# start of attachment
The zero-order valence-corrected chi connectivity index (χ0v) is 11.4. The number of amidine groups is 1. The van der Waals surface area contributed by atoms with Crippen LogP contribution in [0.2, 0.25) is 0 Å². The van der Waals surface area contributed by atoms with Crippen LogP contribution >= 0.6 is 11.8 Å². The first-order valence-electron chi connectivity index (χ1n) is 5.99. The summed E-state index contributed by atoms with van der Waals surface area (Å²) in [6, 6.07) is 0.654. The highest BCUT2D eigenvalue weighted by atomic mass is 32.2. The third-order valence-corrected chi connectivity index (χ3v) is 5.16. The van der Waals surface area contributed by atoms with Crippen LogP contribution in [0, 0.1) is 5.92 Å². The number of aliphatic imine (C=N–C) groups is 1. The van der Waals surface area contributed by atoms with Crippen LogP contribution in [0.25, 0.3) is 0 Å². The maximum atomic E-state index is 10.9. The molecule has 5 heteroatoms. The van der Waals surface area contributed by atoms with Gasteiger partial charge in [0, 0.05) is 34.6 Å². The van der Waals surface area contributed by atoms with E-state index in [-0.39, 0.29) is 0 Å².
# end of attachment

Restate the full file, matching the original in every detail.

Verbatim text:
The zero-order valence-corrected chi connectivity index (χ0v) is 11.4. The number of amidine groups is 1. The van der Waals surface area contributed by atoms with Crippen LogP contribution in [0.2, 0.25) is 0 Å². The van der Waals surface area contributed by atoms with Crippen LogP contribution >= 0.6 is 11.8 Å². The first-order valence-electron chi connectivity index (χ1n) is 5.99. The summed E-state index contributed by atoms with van der Waals surface area (Å²) in [6, 6.07) is 0.654. The highest BCUT2D eigenvalue weighted by atomic mass is 32.2. The third-order valence-corrected chi connectivity index (χ3v) is 5.16. The van der Waals surface area contributed by atoms with Crippen LogP contribution in [0, 0.1) is 5.92 Å². The number of aliphatic imine (C=N–C) groups is 1. The van der Waals surface area contributed by atoms with Crippen LogP contribution in [0.25, 0.3) is 0 Å². The maximum atomic E-state index is 10.9. The molecule has 5 heteroatoms. The van der Waals surface area contributed by atoms with Gasteiger partial charge in [0, 0.05) is 34.6 Å². The van der Waals surface area contributed by atoms with E-state index in [-0.39, 0.29) is 0 Å².